The story of Beloved was based, or maybe inspired is a better word, by the true story of Margaret Garner, who escaped from Kentucky, got to Cincinnati,(my hometown) and like Sethe in the novel Beloved, killed her child rather than have it taken away. Margaret Garner was captured as she killed the child, and was later tried. In another insult to her humanity, and the humanity of her children, she was not tried for murder. She was tried for destruction of property, because the child was not considered anything more than the property belonging to another human being, the slaveowner.
In Beloved, Ms. Morrison accomplished a major feat—addressing the devastating and ongoing impact of slavery on the minds, spirits, and bodies of black people, as well as the daily cruelties and suffering they endured. It is not easy to read, but I felt as if she had explained my story and the story of my ancestors in this novel. She wrote in her foreword, “In trying to make the slave experience intimate, I hoped the sense of things being both under control and out of control would be persuasive throughout; that the order and quietude of everyday life would be violently disrupted by the chaos of the needy dead; that the herculean effort to forget would be threatened by memory desperate to stay alive. To render enslavement as a personal experience, language must get out of the way.”
I read Beloved and I realized the river I grew up looking at from the bluffs of Eden Park had helped Margaret Garner pass over, and streets I knew in downtown Cincinnati had sheltered her and many others seeking freedom. Other forms of oppression awaited them, even in the north, but they sought relief from physical slavery and a chance to start new lives.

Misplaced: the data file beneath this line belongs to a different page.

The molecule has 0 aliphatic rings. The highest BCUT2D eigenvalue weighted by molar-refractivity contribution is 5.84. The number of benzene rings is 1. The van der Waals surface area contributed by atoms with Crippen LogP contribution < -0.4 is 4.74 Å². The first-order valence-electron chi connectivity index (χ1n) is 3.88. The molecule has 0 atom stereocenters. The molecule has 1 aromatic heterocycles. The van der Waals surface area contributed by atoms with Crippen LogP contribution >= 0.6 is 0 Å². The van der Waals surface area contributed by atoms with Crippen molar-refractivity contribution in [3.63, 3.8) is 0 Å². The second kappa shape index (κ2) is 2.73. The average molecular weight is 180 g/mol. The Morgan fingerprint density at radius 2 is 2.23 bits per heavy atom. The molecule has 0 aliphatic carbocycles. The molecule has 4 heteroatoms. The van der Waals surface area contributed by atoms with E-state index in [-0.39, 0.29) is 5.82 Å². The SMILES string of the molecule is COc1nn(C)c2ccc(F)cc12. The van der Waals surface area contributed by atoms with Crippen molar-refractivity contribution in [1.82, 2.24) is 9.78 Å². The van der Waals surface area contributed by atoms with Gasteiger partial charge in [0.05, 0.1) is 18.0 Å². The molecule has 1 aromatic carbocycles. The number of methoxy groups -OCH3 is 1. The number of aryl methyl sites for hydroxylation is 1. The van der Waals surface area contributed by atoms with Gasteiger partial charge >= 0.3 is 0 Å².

The Cincinnati Opera co-commissioned the opera Margaret Garner, and I was involved in a community engagement project to expand the audience for this opera. Margaret Garner was performed in 2005, each night sold out, and it was the most diverse audience in the history of Cincinnati Opera. There was a private reception before its opening and I was among the guests. I looked towards the door, and in walked Ms. Morrison. She was regal, her gray locks flowing, eyes scanning the room. There were so many people in the room, all eager to meet her, have their time with her. But in one moment, she saw me looking at her, and I smiled, and whispered “Hi”, trying to communicate I see you and I’m glad to see you, but I know everyone in this room wants to have your time, and I don’t want to be another person pulling at you. She smiled back, I nodded, and I left soon after. I had seen Toni Morrison, her books had already touched me, and there was no other reason for me to stay.
Ms. Morrison won the Pulitzer Prize for Beloved in 1988 and the Nobel in Literature in 1993. Our country’s greatest writer has passed on. She has been an inspiration to me because her prose was so powerful and evocative and gave attention to stories about people that had remained unknown, ignored or unexamined by many. I am grateful for the richness of her legacy and the magnificence of her writing.
One other note: I have heard many adults say that Morrison’s work is difficult. I believe it requires careful reading, but the topics and her unflinching look at our culture are very likely what people find difficult. However, she wrote a children’s book, The Big Box, with her son Slade Morrison, which I gave out as a graduation gift for years while it was still in print. I will make sure that my granddaughters do not wait until they are 20 to pick up their first Morrison book; I am so glad to have a copy of that book in my collection.